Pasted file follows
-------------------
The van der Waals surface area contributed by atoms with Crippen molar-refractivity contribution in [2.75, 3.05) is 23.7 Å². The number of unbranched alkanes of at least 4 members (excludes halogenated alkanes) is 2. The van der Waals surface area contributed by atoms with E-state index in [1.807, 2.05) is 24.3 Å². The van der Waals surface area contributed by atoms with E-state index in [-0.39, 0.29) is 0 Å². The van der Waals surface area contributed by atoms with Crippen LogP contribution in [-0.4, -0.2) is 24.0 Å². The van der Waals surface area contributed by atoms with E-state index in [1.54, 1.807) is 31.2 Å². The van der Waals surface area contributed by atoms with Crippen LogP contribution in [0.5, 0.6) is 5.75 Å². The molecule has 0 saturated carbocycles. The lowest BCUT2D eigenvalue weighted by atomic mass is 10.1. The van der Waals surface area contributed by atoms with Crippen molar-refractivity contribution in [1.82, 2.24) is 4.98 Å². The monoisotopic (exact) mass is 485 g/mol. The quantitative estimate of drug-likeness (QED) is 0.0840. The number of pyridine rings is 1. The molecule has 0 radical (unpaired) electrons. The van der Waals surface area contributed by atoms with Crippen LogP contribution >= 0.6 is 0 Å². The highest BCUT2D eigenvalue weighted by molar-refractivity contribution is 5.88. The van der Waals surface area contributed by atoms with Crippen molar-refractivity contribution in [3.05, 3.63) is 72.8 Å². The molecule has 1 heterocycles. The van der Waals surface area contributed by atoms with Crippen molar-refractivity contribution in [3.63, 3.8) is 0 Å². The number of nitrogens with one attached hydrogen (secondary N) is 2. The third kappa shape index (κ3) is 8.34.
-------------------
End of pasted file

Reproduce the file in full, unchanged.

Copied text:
The van der Waals surface area contributed by atoms with Crippen molar-refractivity contribution in [2.75, 3.05) is 23.7 Å². The number of unbranched alkanes of at least 4 members (excludes halogenated alkanes) is 2. The van der Waals surface area contributed by atoms with E-state index in [1.807, 2.05) is 24.3 Å². The van der Waals surface area contributed by atoms with E-state index in [-0.39, 0.29) is 0 Å². The van der Waals surface area contributed by atoms with Crippen LogP contribution in [-0.4, -0.2) is 24.0 Å². The van der Waals surface area contributed by atoms with E-state index in [1.54, 1.807) is 31.2 Å². The van der Waals surface area contributed by atoms with Crippen LogP contribution in [0.5, 0.6) is 5.75 Å². The molecule has 0 saturated carbocycles. The lowest BCUT2D eigenvalue weighted by atomic mass is 10.1. The van der Waals surface area contributed by atoms with Crippen molar-refractivity contribution in [1.82, 2.24) is 4.98 Å². The monoisotopic (exact) mass is 485 g/mol. The quantitative estimate of drug-likeness (QED) is 0.0840. The number of pyridine rings is 1. The molecule has 0 radical (unpaired) electrons. The van der Waals surface area contributed by atoms with Crippen LogP contribution >= 0.6 is 0 Å². The highest BCUT2D eigenvalue weighted by molar-refractivity contribution is 5.88. The van der Waals surface area contributed by atoms with Crippen molar-refractivity contribution in [3.05, 3.63) is 72.8 Å². The molecule has 1 heterocycles. The van der Waals surface area contributed by atoms with Crippen molar-refractivity contribution in [3.63, 3.8) is 0 Å². The number of nitrogens with one attached hydrogen (secondary N) is 2. The third kappa shape index (κ3) is 8.34.